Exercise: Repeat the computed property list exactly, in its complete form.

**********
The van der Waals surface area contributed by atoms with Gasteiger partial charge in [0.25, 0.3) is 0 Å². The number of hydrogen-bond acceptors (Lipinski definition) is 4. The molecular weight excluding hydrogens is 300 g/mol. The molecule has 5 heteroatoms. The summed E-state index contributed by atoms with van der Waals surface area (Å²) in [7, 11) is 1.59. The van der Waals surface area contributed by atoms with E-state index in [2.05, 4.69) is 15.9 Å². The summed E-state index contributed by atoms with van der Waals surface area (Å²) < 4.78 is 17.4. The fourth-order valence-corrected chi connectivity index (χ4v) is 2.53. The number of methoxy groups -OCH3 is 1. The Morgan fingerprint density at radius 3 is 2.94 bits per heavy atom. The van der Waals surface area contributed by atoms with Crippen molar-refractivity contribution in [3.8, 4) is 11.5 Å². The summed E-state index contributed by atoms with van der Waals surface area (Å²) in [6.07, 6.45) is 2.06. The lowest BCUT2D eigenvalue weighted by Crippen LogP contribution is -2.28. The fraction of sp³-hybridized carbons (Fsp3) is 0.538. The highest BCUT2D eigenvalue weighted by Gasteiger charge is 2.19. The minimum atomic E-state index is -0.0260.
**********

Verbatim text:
The van der Waals surface area contributed by atoms with Gasteiger partial charge in [0.25, 0.3) is 0 Å². The number of hydrogen-bond acceptors (Lipinski definition) is 4. The molecular weight excluding hydrogens is 300 g/mol. The molecule has 5 heteroatoms. The summed E-state index contributed by atoms with van der Waals surface area (Å²) in [7, 11) is 1.59. The van der Waals surface area contributed by atoms with E-state index in [2.05, 4.69) is 15.9 Å². The summed E-state index contributed by atoms with van der Waals surface area (Å²) < 4.78 is 17.4. The fourth-order valence-corrected chi connectivity index (χ4v) is 2.53. The number of methoxy groups -OCH3 is 1. The Morgan fingerprint density at radius 3 is 2.94 bits per heavy atom. The van der Waals surface area contributed by atoms with Crippen molar-refractivity contribution in [3.8, 4) is 11.5 Å². The summed E-state index contributed by atoms with van der Waals surface area (Å²) in [6.07, 6.45) is 2.06. The lowest BCUT2D eigenvalue weighted by Crippen LogP contribution is -2.28. The fraction of sp³-hybridized carbons (Fsp3) is 0.538. The highest BCUT2D eigenvalue weighted by Gasteiger charge is 2.19. The minimum atomic E-state index is -0.0260.